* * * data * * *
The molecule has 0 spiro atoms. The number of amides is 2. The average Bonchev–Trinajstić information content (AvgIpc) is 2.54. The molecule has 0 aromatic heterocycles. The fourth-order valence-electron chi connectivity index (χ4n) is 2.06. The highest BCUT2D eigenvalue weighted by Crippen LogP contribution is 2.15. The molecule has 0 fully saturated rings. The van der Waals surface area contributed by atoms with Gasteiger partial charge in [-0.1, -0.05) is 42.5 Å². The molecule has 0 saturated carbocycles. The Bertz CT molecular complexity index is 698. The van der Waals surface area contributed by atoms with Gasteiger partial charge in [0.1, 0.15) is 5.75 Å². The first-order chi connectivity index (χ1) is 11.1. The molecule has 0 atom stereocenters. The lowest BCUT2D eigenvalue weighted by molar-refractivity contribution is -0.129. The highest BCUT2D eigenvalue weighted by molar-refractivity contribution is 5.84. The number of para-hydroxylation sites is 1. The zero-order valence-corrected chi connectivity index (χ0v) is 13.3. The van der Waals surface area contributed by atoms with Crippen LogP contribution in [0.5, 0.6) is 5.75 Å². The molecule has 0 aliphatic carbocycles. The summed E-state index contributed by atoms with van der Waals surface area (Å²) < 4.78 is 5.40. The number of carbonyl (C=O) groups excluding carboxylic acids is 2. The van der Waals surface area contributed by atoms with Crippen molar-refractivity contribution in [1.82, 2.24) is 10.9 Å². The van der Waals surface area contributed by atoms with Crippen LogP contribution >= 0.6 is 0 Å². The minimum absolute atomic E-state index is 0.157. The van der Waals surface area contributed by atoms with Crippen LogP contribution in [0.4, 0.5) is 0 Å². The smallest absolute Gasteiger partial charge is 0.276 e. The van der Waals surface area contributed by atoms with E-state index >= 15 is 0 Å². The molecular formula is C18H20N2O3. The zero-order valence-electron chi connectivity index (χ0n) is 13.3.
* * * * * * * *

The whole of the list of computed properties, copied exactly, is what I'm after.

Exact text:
The molecule has 0 spiro atoms. The number of amides is 2. The average Bonchev–Trinajstić information content (AvgIpc) is 2.54. The molecule has 0 aromatic heterocycles. The fourth-order valence-electron chi connectivity index (χ4n) is 2.06. The highest BCUT2D eigenvalue weighted by Crippen LogP contribution is 2.15. The molecule has 0 fully saturated rings. The van der Waals surface area contributed by atoms with Gasteiger partial charge in [-0.1, -0.05) is 42.5 Å². The molecule has 0 saturated carbocycles. The Bertz CT molecular complexity index is 698. The van der Waals surface area contributed by atoms with Gasteiger partial charge in [0.1, 0.15) is 5.75 Å². The first-order chi connectivity index (χ1) is 11.1. The molecule has 0 atom stereocenters. The lowest BCUT2D eigenvalue weighted by molar-refractivity contribution is -0.129. The highest BCUT2D eigenvalue weighted by molar-refractivity contribution is 5.84. The number of para-hydroxylation sites is 1. The zero-order valence-corrected chi connectivity index (χ0v) is 13.3. The van der Waals surface area contributed by atoms with Crippen LogP contribution in [0.5, 0.6) is 5.75 Å². The molecule has 0 aliphatic carbocycles. The summed E-state index contributed by atoms with van der Waals surface area (Å²) < 4.78 is 5.40. The number of carbonyl (C=O) groups excluding carboxylic acids is 2. The van der Waals surface area contributed by atoms with Crippen molar-refractivity contribution in [1.82, 2.24) is 10.9 Å². The van der Waals surface area contributed by atoms with Crippen LogP contribution >= 0.6 is 0 Å². The minimum absolute atomic E-state index is 0.157. The van der Waals surface area contributed by atoms with Crippen LogP contribution in [0.4, 0.5) is 0 Å². The smallest absolute Gasteiger partial charge is 0.276 e. The van der Waals surface area contributed by atoms with E-state index >= 15 is 0 Å². The molecular formula is C18H20N2O3. The zero-order valence-electron chi connectivity index (χ0n) is 13.3.